According to the “Gender and Group Process: A Developmental Perspective” by Maccoby who illustrates that sex typing, socialization pressure, and same-sex groups that mediate and influences on our gender development as we grow up. Sex typing obtains sex distinctive characteristics such as various of behaviors, interests, personality traits, and cognitive biases in which to identify the person is becoming more/less masculine/feminine. Also, socialization pressures from parents tend to shape the child gender identity toward their biological sex by giving the toys and activity preferences, acknowledge the gender stereotypes, and their personality traits. Social psychologists claim that same-sex groups and group size are matters which can describe
Although some people believe that nature affects the gender identity, others argue that, based on the education an individual receives, it is actually nurture. For example, John Moore, a teacher at a female-only school, says, “My findings suggest that, in some senses, the single-sex school is strongly feminist” (Moore, 2005). On the other hand, many societies teach the children gender stereotypes to try and limit them from becoming against what the society feels is appropriate. Gender roles or stereotypes are “a set of qualities, behaviors, and attitudes that are considered appropriate for males and females based on their biological sex” (Whalen & Maurer-Starks, 2008). Most of the time, these stereotypes are taught and explained to the children in the early stages of learning, since as mentioned above, gender identity is most likely detected after the child is two years old.
And the same goes for masculinity. One can choose to be more feminine or masculine simply through carrying yourself in a certain way or adopting specific traits and characteristics of the chosen and desired quality. Some people are more masculine than others, regardless of whether they are male or female,
In 2011, Peggy Orenstein published Cinderella Ate My Daughter to examine how princess culture impacted girlhood. “What Makes Girls Girls?” is a chapter in this book that delves into the implications of sexual difference and whether or not it is rooted in biology. By studying various research projects conducted by professionals, Orenstein discovers that, ultimately, a child’s environment plays a key role in behavior. To pose the question of whether the concept of gender is inherent, Orenstein references several examples that have sparked a considerable amount of discussion about how a child’s gender expression is molded by upbringing.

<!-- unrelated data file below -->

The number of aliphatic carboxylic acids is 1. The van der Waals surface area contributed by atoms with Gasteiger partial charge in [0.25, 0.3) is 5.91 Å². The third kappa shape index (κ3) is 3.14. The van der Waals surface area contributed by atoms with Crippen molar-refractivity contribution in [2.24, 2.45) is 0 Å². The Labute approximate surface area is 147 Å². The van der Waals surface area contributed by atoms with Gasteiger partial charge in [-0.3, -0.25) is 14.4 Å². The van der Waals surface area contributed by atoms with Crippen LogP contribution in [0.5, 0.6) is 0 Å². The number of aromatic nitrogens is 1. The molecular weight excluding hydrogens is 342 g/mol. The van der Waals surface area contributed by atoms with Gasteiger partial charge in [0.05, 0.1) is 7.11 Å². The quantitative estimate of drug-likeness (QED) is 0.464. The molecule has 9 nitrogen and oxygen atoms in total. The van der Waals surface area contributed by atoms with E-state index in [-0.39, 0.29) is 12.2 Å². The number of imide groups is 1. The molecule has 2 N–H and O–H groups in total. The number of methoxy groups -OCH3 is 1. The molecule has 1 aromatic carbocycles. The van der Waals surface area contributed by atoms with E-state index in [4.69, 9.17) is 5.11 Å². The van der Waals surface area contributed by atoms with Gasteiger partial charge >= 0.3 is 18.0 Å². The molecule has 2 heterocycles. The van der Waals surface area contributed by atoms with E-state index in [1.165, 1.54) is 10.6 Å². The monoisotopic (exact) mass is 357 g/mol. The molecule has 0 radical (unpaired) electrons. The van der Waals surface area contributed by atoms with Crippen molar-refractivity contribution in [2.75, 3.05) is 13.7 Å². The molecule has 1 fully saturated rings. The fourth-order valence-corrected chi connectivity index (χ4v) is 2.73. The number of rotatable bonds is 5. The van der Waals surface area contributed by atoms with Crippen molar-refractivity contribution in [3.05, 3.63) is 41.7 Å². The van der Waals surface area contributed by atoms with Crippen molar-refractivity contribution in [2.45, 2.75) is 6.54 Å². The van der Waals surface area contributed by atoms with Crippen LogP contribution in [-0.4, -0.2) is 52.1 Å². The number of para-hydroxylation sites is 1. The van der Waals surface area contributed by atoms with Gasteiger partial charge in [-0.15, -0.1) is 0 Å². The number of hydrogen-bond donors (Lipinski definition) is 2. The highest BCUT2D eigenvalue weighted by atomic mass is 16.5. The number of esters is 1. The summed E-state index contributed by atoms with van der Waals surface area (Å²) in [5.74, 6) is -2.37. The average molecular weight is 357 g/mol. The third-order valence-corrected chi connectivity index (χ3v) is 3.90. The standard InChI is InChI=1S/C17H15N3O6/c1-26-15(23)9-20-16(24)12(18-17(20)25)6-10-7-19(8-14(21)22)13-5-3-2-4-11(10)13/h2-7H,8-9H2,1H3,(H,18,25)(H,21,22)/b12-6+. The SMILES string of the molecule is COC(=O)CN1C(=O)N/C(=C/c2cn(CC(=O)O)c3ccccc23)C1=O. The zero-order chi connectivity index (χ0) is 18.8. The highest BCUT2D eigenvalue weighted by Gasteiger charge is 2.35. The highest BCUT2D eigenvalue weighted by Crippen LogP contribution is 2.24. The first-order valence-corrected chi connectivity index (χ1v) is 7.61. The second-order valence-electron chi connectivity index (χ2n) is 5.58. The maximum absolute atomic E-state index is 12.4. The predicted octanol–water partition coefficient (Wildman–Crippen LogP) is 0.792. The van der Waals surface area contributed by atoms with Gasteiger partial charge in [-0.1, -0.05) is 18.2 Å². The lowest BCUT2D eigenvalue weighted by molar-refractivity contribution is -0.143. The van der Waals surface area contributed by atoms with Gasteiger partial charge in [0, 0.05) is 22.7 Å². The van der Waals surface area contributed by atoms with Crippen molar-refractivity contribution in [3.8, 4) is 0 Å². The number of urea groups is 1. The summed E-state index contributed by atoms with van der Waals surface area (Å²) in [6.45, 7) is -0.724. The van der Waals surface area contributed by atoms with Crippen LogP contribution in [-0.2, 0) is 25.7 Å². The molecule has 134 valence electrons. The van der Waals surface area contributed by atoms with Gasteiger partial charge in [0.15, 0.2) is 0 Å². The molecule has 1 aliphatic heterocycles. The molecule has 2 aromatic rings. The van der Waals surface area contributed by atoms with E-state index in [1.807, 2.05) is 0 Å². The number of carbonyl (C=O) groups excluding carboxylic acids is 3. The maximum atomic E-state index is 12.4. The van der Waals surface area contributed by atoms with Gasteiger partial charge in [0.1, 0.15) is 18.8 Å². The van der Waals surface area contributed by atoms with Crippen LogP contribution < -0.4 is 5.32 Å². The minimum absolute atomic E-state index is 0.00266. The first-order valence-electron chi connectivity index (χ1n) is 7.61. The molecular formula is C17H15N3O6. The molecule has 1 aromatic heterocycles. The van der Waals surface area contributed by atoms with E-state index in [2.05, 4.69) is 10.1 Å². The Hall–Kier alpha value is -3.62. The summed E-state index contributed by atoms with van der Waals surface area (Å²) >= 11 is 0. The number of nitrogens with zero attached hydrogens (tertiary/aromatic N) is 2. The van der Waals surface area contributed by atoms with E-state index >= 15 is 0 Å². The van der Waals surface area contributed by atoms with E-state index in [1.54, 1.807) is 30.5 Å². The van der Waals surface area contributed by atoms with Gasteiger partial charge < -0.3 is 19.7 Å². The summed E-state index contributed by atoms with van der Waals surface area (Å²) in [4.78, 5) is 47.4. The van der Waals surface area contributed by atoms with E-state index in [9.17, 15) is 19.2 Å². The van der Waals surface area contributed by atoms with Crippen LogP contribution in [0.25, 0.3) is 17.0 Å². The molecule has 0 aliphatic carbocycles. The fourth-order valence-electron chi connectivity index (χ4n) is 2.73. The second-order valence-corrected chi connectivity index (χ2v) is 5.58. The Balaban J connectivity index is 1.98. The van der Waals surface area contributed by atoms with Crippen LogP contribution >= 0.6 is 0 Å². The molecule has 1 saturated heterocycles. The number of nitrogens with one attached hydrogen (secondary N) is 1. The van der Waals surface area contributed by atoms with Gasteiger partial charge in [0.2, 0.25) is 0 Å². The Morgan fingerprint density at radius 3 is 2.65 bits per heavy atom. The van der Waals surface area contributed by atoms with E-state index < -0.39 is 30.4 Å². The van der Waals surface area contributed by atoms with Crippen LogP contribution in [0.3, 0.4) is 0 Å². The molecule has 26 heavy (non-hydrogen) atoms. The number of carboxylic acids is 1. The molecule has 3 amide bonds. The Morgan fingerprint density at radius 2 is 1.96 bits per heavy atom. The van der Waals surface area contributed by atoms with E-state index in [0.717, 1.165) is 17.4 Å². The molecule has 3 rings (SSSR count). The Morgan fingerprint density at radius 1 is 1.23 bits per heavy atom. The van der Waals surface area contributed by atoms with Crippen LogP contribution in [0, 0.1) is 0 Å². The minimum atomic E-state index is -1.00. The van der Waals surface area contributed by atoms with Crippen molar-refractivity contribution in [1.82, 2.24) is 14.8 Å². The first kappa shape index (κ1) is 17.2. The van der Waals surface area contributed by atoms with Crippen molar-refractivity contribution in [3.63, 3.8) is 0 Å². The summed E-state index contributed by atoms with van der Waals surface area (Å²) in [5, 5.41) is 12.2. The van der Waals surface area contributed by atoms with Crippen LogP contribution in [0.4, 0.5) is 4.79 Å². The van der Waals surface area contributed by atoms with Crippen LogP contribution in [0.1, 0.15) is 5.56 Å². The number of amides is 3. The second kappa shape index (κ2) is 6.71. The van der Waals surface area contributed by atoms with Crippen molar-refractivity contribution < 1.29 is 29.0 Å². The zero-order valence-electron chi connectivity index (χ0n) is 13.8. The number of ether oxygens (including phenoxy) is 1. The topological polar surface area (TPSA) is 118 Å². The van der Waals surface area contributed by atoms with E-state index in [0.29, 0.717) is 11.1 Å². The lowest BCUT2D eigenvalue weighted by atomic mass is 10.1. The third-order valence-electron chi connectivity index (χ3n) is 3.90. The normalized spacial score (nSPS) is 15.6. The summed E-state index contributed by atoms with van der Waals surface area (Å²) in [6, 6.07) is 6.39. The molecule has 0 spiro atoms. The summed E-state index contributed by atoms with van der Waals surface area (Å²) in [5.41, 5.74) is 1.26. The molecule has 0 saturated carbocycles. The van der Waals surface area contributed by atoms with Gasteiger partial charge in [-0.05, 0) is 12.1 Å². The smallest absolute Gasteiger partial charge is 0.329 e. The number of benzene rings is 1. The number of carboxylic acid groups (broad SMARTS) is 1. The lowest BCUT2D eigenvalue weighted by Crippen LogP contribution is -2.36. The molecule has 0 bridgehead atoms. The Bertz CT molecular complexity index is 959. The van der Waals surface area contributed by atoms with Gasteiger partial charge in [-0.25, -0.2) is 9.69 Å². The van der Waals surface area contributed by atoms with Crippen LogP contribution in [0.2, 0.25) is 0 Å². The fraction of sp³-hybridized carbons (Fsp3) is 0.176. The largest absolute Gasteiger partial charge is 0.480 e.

Social construction is where peoples understanding of reality is almost entirely socially placed. Going along with that definition, It’s hard to say that gender is a social construction. Most people believe that gender is based on the parts that one has, when in reality it’s how someone feels inside.
There are grey and in-between areas. Sex characteristics do not always define a person’s gender identity. Many people are nonbinary and that’s perfectly okay, just as many people are cisgender and that is fine as well. The best thing about this paper is that it explains that, and that many cultures accept this
Ana Lilia Quiroz Sociology 133: Sociology of Gender Spring 2018 Midterm Essay One From the moment an individual is born, they are assigned to one of two sex categories based on the sexual organs they display. From then on, they are expected to behave a certain way: boys are taught to act tough and emotionless, and girls are taught to be sensitive and gentle. If they do not “do gender” correctly, then you are seen as an outcast by society. However, gender is not the only type of oppression people face on a daily basis.
Have you ever realized how society put us in categories, on how we should act according to our gender? Or have you ever watched commercials that actually try to break free from the gender stereotypes? If not then you should pay attention. Gender is something that strongly influences the world around us, whether it influences our behavior or how people treat us, it is still something with great power. Investigating how we are socialized in regards to gender is interesting because it is such a broad topic on how society characterizes everyone by gender.